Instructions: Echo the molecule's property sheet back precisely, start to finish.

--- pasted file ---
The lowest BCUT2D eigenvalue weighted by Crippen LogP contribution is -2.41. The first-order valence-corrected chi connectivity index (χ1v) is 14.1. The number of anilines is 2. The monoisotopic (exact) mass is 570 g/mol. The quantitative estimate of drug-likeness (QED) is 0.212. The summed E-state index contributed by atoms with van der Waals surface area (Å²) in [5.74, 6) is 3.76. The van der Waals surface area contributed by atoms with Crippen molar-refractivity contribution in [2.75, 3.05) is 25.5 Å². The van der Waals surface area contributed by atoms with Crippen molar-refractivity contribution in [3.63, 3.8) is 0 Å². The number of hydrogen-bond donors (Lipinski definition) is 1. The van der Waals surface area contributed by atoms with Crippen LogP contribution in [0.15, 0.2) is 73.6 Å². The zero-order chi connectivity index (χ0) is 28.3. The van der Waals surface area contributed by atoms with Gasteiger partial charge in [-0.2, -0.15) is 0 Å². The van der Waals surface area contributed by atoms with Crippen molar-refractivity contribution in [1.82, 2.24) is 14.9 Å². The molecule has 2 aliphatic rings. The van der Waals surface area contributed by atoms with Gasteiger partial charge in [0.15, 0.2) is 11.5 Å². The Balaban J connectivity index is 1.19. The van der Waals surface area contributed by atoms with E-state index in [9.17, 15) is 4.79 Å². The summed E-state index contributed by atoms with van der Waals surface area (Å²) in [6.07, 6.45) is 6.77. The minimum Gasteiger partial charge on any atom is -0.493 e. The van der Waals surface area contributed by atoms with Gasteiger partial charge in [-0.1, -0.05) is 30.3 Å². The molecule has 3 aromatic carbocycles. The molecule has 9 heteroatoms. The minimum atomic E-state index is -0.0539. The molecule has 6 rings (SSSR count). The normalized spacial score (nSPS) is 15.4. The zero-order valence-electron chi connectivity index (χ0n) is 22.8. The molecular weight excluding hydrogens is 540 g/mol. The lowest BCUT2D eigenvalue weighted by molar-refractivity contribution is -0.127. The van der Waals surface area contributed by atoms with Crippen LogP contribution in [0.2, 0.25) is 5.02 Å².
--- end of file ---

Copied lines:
The lowest BCUT2D eigenvalue weighted by Crippen LogP contribution is -2.41. The first-order valence-corrected chi connectivity index (χ1v) is 14.1. The number of anilines is 2. The monoisotopic (exact) mass is 570 g/mol. The quantitative estimate of drug-likeness (QED) is 0.212. The summed E-state index contributed by atoms with van der Waals surface area (Å²) in [5.74, 6) is 3.76. The van der Waals surface area contributed by atoms with Crippen molar-refractivity contribution in [2.75, 3.05) is 25.5 Å². The van der Waals surface area contributed by atoms with Crippen molar-refractivity contribution in [3.63, 3.8) is 0 Å². The number of hydrogen-bond donors (Lipinski definition) is 1. The van der Waals surface area contributed by atoms with Crippen LogP contribution in [0.15, 0.2) is 73.6 Å². The zero-order chi connectivity index (χ0) is 28.3. The van der Waals surface area contributed by atoms with Gasteiger partial charge in [-0.2, -0.15) is 0 Å². The van der Waals surface area contributed by atoms with Crippen molar-refractivity contribution in [1.82, 2.24) is 14.9 Å². The molecule has 2 aliphatic rings. The van der Waals surface area contributed by atoms with Gasteiger partial charge in [0.15, 0.2) is 11.5 Å². The Balaban J connectivity index is 1.19. The van der Waals surface area contributed by atoms with E-state index in [9.17, 15) is 4.79 Å². The summed E-state index contributed by atoms with van der Waals surface area (Å²) in [6.07, 6.45) is 6.77. The minimum Gasteiger partial charge on any atom is -0.493 e. The van der Waals surface area contributed by atoms with Gasteiger partial charge in [-0.1, -0.05) is 30.3 Å². The molecule has 3 aromatic carbocycles. The molecule has 9 heteroatoms. The minimum atomic E-state index is -0.0539. The molecule has 6 rings (SSSR count). The normalized spacial score (nSPS) is 15.4. The zero-order valence-electron chi connectivity index (χ0n) is 22.8. The molecular weight excluding hydrogens is 540 g/mol. The lowest BCUT2D eigenvalue weighted by molar-refractivity contribution is -0.127. The van der Waals surface area contributed by atoms with Crippen LogP contribution in [0.2, 0.25) is 5.02 Å².